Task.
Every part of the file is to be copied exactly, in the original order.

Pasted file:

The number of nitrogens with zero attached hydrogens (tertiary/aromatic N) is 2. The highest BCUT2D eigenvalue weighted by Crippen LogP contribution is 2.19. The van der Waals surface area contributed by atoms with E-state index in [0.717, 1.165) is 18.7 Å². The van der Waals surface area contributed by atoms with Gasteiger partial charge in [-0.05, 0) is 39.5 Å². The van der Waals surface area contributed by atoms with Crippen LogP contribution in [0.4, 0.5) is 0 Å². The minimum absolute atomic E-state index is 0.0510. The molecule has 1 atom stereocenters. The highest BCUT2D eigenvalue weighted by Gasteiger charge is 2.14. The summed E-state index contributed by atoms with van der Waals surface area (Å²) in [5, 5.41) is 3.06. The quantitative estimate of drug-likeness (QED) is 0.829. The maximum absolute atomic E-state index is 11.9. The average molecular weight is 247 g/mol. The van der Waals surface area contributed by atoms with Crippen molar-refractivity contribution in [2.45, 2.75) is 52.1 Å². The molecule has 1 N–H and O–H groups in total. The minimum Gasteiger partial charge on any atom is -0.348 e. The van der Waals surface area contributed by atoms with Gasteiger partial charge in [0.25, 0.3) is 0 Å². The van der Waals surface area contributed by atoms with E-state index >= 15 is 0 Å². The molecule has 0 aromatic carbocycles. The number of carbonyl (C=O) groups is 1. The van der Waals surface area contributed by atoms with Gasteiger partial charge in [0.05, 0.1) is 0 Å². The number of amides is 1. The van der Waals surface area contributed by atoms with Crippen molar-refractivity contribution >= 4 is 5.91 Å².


The number of nitrogens with zero attached hydrogens (tertiary/aromatic N) is 2. The highest BCUT2D eigenvalue weighted by Crippen LogP contribution is 2.19. The van der Waals surface area contributed by atoms with E-state index in [0.717, 1.165) is 18.7 Å². The van der Waals surface area contributed by atoms with Gasteiger partial charge in [-0.05, 0) is 39.5 Å². The van der Waals surface area contributed by atoms with Crippen LogP contribution in [0.4, 0.5) is 0 Å². The minimum absolute atomic E-state index is 0.0510. The molecule has 1 atom stereocenters. The highest BCUT2D eigenvalue weighted by Gasteiger charge is 2.14. The summed E-state index contributed by atoms with van der Waals surface area (Å²) in [5, 5.41) is 3.06. The quantitative estimate of drug-likeness (QED) is 0.829. The maximum absolute atomic E-state index is 11.9. The average molecular weight is 247 g/mol. The van der Waals surface area contributed by atoms with Crippen molar-refractivity contribution in [2.45, 2.75) is 52.1 Å². The molecule has 1 N–H and O–H groups in total. The minimum Gasteiger partial charge on any atom is -0.348 e. The van der Waals surface area contributed by atoms with Gasteiger partial charge in [0.25, 0.3) is 0 Å². The van der Waals surface area contributed by atoms with E-state index >= 15 is 0 Å². The molecule has 0 aromatic carbocycles. The number of carbonyl (C=O) groups is 1. The van der Waals surface area contributed by atoms with Gasteiger partial charge in [0.05, 0.1) is 0 Å². The number of amides is 1. The van der Waals surface area contributed by atoms with Crippen molar-refractivity contribution >= 4 is 5.91 Å².